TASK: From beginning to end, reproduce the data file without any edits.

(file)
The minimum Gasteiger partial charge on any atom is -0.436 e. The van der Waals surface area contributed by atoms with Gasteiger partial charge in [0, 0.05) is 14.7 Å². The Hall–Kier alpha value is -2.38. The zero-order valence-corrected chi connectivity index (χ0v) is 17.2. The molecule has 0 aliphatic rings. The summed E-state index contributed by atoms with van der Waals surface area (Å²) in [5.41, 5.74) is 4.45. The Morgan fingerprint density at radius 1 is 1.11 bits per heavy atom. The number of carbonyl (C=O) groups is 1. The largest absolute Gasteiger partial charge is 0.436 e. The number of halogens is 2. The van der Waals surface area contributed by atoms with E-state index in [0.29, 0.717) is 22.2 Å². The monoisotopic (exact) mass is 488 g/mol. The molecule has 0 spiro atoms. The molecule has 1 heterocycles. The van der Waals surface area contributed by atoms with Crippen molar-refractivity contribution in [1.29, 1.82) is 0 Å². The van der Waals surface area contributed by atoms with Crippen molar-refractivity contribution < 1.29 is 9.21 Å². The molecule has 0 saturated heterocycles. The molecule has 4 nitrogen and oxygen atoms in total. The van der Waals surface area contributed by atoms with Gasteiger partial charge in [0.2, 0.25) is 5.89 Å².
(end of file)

The minimum Gasteiger partial charge on any atom is -0.436 e. The van der Waals surface area contributed by atoms with Gasteiger partial charge in [0, 0.05) is 14.7 Å². The Hall–Kier alpha value is -2.38. The zero-order valence-corrected chi connectivity index (χ0v) is 17.2. The molecule has 0 aliphatic rings. The summed E-state index contributed by atoms with van der Waals surface area (Å²) in [5.41, 5.74) is 4.45. The Morgan fingerprint density at radius 1 is 1.11 bits per heavy atom. The number of carbonyl (C=O) groups is 1. The largest absolute Gasteiger partial charge is 0.436 e. The number of halogens is 2. The van der Waals surface area contributed by atoms with E-state index in [0.29, 0.717) is 22.2 Å². The monoisotopic (exact) mass is 488 g/mol. The molecule has 0 spiro atoms. The molecule has 1 heterocycles. The van der Waals surface area contributed by atoms with Crippen molar-refractivity contribution in [1.29, 1.82) is 0 Å². The van der Waals surface area contributed by atoms with Crippen molar-refractivity contribution < 1.29 is 9.21 Å². The molecule has 0 saturated heterocycles. The molecule has 4 nitrogen and oxygen atoms in total. The van der Waals surface area contributed by atoms with Gasteiger partial charge in [0.2, 0.25) is 5.89 Å².